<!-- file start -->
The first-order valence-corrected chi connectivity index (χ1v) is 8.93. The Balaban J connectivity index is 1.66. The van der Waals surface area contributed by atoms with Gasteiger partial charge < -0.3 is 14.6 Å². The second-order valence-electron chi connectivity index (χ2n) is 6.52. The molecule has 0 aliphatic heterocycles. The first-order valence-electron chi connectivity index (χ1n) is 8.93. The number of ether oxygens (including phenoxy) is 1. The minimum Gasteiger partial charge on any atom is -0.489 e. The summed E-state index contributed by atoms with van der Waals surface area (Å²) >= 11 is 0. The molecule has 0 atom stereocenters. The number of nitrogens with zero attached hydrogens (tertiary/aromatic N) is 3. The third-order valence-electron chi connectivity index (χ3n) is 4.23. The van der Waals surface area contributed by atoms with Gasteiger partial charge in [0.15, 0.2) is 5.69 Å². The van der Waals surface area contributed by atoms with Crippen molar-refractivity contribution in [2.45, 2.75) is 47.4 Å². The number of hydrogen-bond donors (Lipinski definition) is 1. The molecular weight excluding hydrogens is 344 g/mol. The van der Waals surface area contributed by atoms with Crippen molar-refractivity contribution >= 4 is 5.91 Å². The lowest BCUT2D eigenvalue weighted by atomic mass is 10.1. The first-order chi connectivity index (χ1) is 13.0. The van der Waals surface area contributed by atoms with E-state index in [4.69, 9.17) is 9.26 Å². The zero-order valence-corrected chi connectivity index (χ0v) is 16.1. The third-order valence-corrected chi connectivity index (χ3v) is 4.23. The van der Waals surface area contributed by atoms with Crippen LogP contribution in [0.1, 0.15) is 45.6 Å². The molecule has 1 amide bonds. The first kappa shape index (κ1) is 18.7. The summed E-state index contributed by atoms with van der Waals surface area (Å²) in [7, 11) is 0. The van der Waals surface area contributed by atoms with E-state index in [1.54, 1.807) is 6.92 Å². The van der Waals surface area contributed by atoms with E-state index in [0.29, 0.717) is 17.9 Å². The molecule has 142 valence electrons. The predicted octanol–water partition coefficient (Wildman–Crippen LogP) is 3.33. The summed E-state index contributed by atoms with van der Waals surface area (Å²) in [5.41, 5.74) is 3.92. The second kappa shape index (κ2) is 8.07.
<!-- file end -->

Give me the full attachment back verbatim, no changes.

The first-order valence-corrected chi connectivity index (χ1v) is 8.93. The Balaban J connectivity index is 1.66. The van der Waals surface area contributed by atoms with Gasteiger partial charge < -0.3 is 14.6 Å². The second-order valence-electron chi connectivity index (χ2n) is 6.52. The molecule has 0 aliphatic heterocycles. The first-order valence-electron chi connectivity index (χ1n) is 8.93. The number of ether oxygens (including phenoxy) is 1. The minimum Gasteiger partial charge on any atom is -0.489 e. The summed E-state index contributed by atoms with van der Waals surface area (Å²) >= 11 is 0. The molecule has 0 atom stereocenters. The number of nitrogens with zero attached hydrogens (tertiary/aromatic N) is 3. The third-order valence-electron chi connectivity index (χ3n) is 4.23. The van der Waals surface area contributed by atoms with Gasteiger partial charge in [0.15, 0.2) is 5.69 Å². The van der Waals surface area contributed by atoms with Crippen molar-refractivity contribution in [2.45, 2.75) is 47.4 Å². The number of hydrogen-bond donors (Lipinski definition) is 1. The molecular weight excluding hydrogens is 344 g/mol. The van der Waals surface area contributed by atoms with Crippen molar-refractivity contribution >= 4 is 5.91 Å². The lowest BCUT2D eigenvalue weighted by atomic mass is 10.1. The first-order chi connectivity index (χ1) is 13.0. The van der Waals surface area contributed by atoms with E-state index in [4.69, 9.17) is 9.26 Å². The zero-order valence-corrected chi connectivity index (χ0v) is 16.1. The third-order valence-corrected chi connectivity index (χ3v) is 4.23. The van der Waals surface area contributed by atoms with Crippen LogP contribution in [0.1, 0.15) is 45.6 Å². The molecule has 1 amide bonds. The first kappa shape index (κ1) is 18.7. The summed E-state index contributed by atoms with van der Waals surface area (Å²) in [7, 11) is 0. The van der Waals surface area contributed by atoms with E-state index in [1.54, 1.807) is 6.92 Å². The van der Waals surface area contributed by atoms with E-state index in [0.29, 0.717) is 17.9 Å². The molecule has 142 valence electrons. The predicted octanol–water partition coefficient (Wildman–Crippen LogP) is 3.33. The summed E-state index contributed by atoms with van der Waals surface area (Å²) in [5.41, 5.74) is 3.92. The second kappa shape index (κ2) is 8.07.